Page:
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When a statesman distills the essence of Hinduism

by Team@Lotus
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At the release in New Delhi of his new book, ‘The Eternal Religion: Glimpses of Hinduism’, Dr Karan Singh stuck to his core convictions, not fighting shy of responding to how the most ancient living religion is being treated by some on the left and the right.

The oldest living religion in the world, and the third most populous, Hinduism is also widely regarded as the most inclusive, despite the distortions that creep into any faith over time. A recent challenge has been its political appropriation by the right. The latest was an attack from the left criticizing it as being discriminatory to the lower castes and the oppressed.        

To clear the fog and help us understand the true essence of Hinduism, Indian statesman Karan Singh is uniquely positioned. His biographer Kishore Gandhi has described him as ‘a man of great learning, of great wisdom, of great liberalism and great humanism’. Now 92, Dr Karan Singh, PhD, born to be Maharaja of Jammu and Kashmir, a former Indian minister and envoy to the US, has been writing about Hinduism for the last 70 years. He has a grander vision of it. He wrote in his 1987 book, ‘Essays on Hinduism’ (published by Ratna Sagar), “My interest flows not only from the fact that I am a Hindu but also because, as a global citizen, I am convinced of the universal aspects of Hinduism which are specially relevant in this nuclear age.”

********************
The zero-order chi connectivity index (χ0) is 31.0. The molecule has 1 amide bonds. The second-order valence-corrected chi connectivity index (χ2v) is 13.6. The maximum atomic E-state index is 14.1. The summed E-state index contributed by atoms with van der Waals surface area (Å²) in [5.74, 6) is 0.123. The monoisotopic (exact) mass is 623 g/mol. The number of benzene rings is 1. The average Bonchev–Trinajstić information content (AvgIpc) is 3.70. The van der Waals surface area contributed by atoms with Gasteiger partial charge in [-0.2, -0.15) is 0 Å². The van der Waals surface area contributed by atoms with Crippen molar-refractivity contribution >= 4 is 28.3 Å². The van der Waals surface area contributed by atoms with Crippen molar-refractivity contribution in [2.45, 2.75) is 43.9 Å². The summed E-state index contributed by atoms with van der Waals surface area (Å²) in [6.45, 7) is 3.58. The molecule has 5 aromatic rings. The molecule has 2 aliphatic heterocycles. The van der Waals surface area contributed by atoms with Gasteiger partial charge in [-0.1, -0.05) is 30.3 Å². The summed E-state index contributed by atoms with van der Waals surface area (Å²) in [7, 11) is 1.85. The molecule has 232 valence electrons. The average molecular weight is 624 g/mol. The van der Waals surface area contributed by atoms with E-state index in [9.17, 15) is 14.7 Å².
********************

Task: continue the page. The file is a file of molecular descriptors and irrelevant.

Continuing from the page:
Dr Karan Singh’s new book ‘The Eternal Religion: Glimpses of Hinduism’ couldn’t have come at more fraught times, in India and internationally. According to his publisher (Speaking Tiger), the book shows why he believes that “the spiritual equality that [Hinduism] teaches is more egalitarian than perhaps any other concept known to man”, and why it “still has the power to provide inspiration and illumination to many millions throughout the world, whether or not they formally belong to the Hindu faith”.

At the book release function at India International Center on November 28, Karan Singh was at hand to answer even the tough questions.   

Some Hindus want the term Hinduism to be shunned in favor of Sanatana Dharma (Eternal Religion). Singh qualified that it is an “eternal religion because of both its antiquity and inclusiveness.”

Hinduism, he explained is a “multi-faceted, extraordinarily diverse” system that even gives its followers the freedom to worship without a physical representation of a god or goddess being around.

“It is a great tragedy that people rush through life without once looking inward. That is the essence of Hinduism — looking inwards,” Singh said, as quoted by IANS news agency.

“In my view, it is the only religion that allows for multiple paths to the divine… this choice that Hinduism offers is unique, so putting it in a single mold would be doing injustice to it.”

Karan singh book release pic wth book cover

Hinduism is the only religion that allows for multiple paths to the divine. This choice it offers is unique, so putting it in a single mold would be doing injustice to it, Karan Singh said at the release of his new book, ‘The Eternal Religion: Glimpses of Hinduism’ in New Delhi.